Parties to transactions requiring review by the Committee on Foreign Investment in the United States (“CFIUS”) and/or the United States Department of Justice Antitrust Division (“DOJ”) and Federal Trade Commission (“FTC”) should be aware that the ongoing government shutdown may affect the review and timing of their transaction and additional time may be required to complete these regulatory processes.

CFIUS Foreign Investment Review

During the course of a government shutdown, CFIUS will continue only “caretaker” functions related to (1) cases that were already under review or investigation prior to the enactment of the Foreign Investment Risk Review Modernization Act (“FIRRMA”), which became law in August 2018, or (2) CFIUS-related national security exigencies. Pursuant to FIRRMA, deadlines will be tolled for all other cases, whether submitted by notice or declaration, that were formally under review or investigation by CFIUS at the time the shutdown commenced. While CFIUS will not take any action on new submissions, parties may submit notices to CFIUS during the shutdown. In late 2018, CFIUS instituted a Pilot Program requiring parties to certain transactions involving critical technologies to submit declarations to CFIUS a minimum of 45 days prior to the expected completion date of the relevant transaction. The regulations implementing the Pilot Program do not address the effect of a shutdown on the timing of mandatory filings, nor did the Department of the Treasury address those requirements in its publicly released contingency plans.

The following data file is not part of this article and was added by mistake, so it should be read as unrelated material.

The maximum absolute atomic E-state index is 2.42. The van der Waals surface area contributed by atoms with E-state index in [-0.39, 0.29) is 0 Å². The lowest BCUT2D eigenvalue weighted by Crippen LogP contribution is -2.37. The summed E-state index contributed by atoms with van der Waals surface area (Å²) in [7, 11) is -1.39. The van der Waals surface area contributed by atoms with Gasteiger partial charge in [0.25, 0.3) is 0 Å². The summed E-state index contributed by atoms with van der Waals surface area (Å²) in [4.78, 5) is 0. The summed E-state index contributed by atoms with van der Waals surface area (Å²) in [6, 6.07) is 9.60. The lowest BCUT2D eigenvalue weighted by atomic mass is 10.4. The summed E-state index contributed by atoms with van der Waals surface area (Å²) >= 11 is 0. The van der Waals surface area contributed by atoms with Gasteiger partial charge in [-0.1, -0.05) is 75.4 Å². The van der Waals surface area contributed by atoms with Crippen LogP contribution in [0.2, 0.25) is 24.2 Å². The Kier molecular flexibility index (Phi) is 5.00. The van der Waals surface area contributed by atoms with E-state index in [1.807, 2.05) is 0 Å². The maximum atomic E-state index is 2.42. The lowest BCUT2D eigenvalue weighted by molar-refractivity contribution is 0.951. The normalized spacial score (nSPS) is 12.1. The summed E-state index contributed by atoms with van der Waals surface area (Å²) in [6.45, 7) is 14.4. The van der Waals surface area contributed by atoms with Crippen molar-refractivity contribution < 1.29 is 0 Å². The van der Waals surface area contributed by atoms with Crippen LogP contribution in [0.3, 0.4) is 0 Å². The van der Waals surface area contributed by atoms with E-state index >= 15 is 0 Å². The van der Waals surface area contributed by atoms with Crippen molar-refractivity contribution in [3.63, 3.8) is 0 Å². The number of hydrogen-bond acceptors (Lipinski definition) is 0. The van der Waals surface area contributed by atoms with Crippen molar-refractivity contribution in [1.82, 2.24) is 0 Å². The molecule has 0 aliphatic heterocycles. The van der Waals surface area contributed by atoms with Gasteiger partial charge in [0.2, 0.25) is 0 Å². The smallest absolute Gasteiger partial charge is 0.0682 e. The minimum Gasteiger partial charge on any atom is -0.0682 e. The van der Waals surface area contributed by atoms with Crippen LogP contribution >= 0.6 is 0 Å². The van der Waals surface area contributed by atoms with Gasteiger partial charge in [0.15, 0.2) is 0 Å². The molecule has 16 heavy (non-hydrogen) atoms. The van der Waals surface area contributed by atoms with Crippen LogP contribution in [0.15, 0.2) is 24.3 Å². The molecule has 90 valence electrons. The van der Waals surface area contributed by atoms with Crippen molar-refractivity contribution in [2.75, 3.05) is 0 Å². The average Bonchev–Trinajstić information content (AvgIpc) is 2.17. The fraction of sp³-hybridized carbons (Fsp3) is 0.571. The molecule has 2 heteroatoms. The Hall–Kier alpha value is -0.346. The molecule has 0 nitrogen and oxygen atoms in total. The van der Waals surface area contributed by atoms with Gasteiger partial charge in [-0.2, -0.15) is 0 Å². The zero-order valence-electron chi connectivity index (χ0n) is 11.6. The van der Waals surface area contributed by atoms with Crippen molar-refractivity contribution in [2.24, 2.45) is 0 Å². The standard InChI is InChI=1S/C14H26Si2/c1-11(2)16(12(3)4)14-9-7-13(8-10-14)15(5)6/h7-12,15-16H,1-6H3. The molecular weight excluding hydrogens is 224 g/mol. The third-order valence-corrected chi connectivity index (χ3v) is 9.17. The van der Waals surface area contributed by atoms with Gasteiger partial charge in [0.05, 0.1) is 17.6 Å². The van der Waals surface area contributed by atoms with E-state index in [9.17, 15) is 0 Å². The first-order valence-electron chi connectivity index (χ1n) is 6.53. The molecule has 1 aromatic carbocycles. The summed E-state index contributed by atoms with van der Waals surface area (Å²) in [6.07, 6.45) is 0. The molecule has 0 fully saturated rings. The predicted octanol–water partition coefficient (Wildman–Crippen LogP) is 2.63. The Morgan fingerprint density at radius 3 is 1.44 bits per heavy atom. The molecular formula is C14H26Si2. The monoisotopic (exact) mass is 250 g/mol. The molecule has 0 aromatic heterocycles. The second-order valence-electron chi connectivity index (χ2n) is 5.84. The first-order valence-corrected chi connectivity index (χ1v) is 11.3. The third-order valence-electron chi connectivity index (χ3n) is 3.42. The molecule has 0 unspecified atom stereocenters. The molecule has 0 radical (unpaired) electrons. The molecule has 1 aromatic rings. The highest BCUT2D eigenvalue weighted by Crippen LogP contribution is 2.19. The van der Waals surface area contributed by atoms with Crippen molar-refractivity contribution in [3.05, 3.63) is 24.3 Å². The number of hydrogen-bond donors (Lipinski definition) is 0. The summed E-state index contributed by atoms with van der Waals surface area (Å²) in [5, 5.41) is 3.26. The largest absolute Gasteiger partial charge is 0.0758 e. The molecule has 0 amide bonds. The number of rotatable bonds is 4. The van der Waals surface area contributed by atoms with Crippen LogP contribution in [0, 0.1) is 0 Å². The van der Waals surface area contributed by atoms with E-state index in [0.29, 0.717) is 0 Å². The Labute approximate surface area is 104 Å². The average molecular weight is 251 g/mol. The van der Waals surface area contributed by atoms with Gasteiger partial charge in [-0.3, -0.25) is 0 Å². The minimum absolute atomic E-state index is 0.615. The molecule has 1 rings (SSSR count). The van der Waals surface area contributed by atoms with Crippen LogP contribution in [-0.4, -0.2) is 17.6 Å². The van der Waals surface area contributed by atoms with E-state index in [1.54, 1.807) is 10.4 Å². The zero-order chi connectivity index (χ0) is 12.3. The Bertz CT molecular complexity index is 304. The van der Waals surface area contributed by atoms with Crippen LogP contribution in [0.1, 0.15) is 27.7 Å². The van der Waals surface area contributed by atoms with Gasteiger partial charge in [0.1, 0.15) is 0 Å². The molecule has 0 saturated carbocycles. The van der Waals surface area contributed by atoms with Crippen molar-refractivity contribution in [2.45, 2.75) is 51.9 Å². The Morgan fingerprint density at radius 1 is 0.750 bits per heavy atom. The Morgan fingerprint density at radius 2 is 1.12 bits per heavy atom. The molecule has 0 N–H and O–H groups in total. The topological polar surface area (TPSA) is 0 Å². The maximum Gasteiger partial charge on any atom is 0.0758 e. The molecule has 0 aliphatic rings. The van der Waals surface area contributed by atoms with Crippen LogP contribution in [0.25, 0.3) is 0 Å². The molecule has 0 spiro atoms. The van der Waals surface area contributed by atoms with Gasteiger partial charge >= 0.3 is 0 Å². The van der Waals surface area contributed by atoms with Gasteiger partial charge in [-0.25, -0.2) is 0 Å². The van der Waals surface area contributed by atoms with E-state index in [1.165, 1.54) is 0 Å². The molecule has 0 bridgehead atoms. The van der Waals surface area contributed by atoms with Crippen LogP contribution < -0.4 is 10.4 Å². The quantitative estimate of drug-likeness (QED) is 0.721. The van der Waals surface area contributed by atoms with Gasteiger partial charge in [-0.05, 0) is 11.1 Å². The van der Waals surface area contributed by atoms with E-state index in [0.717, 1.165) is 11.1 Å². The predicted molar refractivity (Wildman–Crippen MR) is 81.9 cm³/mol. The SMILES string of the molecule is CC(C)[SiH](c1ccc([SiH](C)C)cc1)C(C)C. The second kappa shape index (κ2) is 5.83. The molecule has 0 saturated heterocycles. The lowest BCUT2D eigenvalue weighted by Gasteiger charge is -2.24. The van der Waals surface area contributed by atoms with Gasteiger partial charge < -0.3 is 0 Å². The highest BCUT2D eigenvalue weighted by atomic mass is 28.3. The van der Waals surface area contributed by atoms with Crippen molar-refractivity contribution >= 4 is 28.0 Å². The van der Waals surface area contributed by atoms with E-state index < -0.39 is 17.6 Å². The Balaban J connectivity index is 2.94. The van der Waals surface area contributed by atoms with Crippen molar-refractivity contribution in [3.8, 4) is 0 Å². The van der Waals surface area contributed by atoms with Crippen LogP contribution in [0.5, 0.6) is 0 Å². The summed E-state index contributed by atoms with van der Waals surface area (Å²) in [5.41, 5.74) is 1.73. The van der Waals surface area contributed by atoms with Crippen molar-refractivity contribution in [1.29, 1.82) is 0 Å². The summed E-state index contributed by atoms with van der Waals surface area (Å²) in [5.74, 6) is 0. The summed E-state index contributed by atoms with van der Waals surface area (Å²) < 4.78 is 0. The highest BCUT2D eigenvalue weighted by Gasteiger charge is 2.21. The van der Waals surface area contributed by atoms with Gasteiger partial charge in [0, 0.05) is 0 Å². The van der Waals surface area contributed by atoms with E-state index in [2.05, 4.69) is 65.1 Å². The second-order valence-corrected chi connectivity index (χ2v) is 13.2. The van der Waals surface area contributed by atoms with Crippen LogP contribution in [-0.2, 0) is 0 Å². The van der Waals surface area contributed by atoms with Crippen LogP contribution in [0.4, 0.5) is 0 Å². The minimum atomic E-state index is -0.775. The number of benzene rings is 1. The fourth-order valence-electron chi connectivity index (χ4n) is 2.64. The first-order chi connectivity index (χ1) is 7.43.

CFIUS is known to carry a heavy case load, particularly following the expansion in its jurisdiction introduced in FIRRMA and its corresponding Pilot Program. Depending on the length of the shutdown, parties should expect that the backlog of cases that will result from it will cause further delays once CFIUS resumes full operations. Given the time restraints on formal review, this delay will most likely lead to an increase in the time between submission and acceptance as well as an increase in transactions pushed into investigations, if only to protect CFIUS’ prerogatives.

FTC/DOJ Antitrust Review

While the government is shut down, the FTC and DOJ will accept filings required under the Hart-Scott-Rodino Antitrust Improvements Act of 1976, as amended (“HSR Act”), but will maintain only a limited staff to receive and process such filings. While statutory HSR waiting periods will run as normal during the shutdown, early termination of such waiting periods will not be granted. Parties will, therefore, not be able to close their transaction until any applicable waiting periods have expired. The agencies will utilize limited staff to investigate transactions during the shutdown.

In terms of practical effect, it is probable that there will be additional delays before transactions that might have otherwise been quickly granted early termination absent the shutdown may be closed. Moreover, given the agencies’ more limited resources during the shutdown, it is possible that parties to transactions presenting potential competitive issues may need to use the “pull-and-refile” procedure to restart the HSR waiting period, allowing additional time for agency review in hopes that any questions can be resolved in time to eliminate any need for a “Second Request.”